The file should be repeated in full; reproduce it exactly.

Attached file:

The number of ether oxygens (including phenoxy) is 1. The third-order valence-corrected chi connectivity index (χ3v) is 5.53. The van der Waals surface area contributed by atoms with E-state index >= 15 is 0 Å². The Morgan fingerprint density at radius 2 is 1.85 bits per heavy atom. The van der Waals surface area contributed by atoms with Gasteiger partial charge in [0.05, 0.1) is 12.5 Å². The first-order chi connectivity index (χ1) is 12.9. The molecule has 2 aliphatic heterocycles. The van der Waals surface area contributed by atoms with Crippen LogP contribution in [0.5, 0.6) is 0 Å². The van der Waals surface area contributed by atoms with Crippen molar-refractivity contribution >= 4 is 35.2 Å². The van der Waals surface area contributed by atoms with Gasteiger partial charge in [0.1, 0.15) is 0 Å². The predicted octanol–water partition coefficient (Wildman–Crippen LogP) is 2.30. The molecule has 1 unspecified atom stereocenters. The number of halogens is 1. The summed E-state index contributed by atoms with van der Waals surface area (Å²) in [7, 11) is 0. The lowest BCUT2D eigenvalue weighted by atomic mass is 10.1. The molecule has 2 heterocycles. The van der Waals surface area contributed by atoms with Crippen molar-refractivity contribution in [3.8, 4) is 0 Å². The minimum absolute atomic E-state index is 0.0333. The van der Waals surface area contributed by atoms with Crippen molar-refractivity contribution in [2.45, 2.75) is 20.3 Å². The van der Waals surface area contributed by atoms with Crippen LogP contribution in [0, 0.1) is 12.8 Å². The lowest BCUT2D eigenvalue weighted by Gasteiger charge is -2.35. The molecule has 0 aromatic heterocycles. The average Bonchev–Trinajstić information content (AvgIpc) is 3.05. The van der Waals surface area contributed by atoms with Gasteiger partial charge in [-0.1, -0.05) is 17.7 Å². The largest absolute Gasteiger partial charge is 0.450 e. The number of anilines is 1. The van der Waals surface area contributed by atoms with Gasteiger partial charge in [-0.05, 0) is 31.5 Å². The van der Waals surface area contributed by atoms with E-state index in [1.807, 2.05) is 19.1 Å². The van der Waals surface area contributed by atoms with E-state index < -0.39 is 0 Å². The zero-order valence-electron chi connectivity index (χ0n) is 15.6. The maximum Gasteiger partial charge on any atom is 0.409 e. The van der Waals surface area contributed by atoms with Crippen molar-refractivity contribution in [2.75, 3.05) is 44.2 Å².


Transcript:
The number of ether oxygens (including phenoxy) is 1. The third-order valence-corrected chi connectivity index (χ3v) is 5.53. The van der Waals surface area contributed by atoms with E-state index >= 15 is 0 Å². The Morgan fingerprint density at radius 2 is 1.85 bits per heavy atom. The van der Waals surface area contributed by atoms with Gasteiger partial charge in [0.05, 0.1) is 12.5 Å². The first-order chi connectivity index (χ1) is 12.9. The molecule has 2 aliphatic heterocycles. The van der Waals surface area contributed by atoms with Crippen LogP contribution in [0.5, 0.6) is 0 Å². The van der Waals surface area contributed by atoms with Crippen molar-refractivity contribution >= 4 is 35.2 Å². The van der Waals surface area contributed by atoms with Gasteiger partial charge in [0.1, 0.15) is 0 Å². The predicted octanol–water partition coefficient (Wildman–Crippen LogP) is 2.30. The molecule has 1 unspecified atom stereocenters. The number of halogens is 1. The summed E-state index contributed by atoms with van der Waals surface area (Å²) in [7, 11) is 0. The lowest BCUT2D eigenvalue weighted by atomic mass is 10.1. The molecule has 2 heterocycles. The van der Waals surface area contributed by atoms with Crippen molar-refractivity contribution in [3.8, 4) is 0 Å². The minimum absolute atomic E-state index is 0.0333. The van der Waals surface area contributed by atoms with Crippen molar-refractivity contribution in [2.45, 2.75) is 20.3 Å². The van der Waals surface area contributed by atoms with Crippen LogP contribution in [0, 0.1) is 12.8 Å². The lowest BCUT2D eigenvalue weighted by Gasteiger charge is -2.35. The molecule has 0 aromatic heterocycles. The average Bonchev–Trinajstić information content (AvgIpc) is 3.05. The van der Waals surface area contributed by atoms with Gasteiger partial charge in [-0.1, -0.05) is 17.7 Å². The largest absolute Gasteiger partial charge is 0.450 e. The number of anilines is 1. The van der Waals surface area contributed by atoms with Gasteiger partial charge in [-0.05, 0) is 31.5 Å². The van der Waals surface area contributed by atoms with E-state index in [1.807, 2.05) is 19.1 Å². The van der Waals surface area contributed by atoms with E-state index < -0.39 is 0 Å². The zero-order valence-electron chi connectivity index (χ0n) is 15.6. The maximum Gasteiger partial charge on any atom is 0.409 e. The van der Waals surface area contributed by atoms with Crippen molar-refractivity contribution in [2.75, 3.05) is 44.2 Å².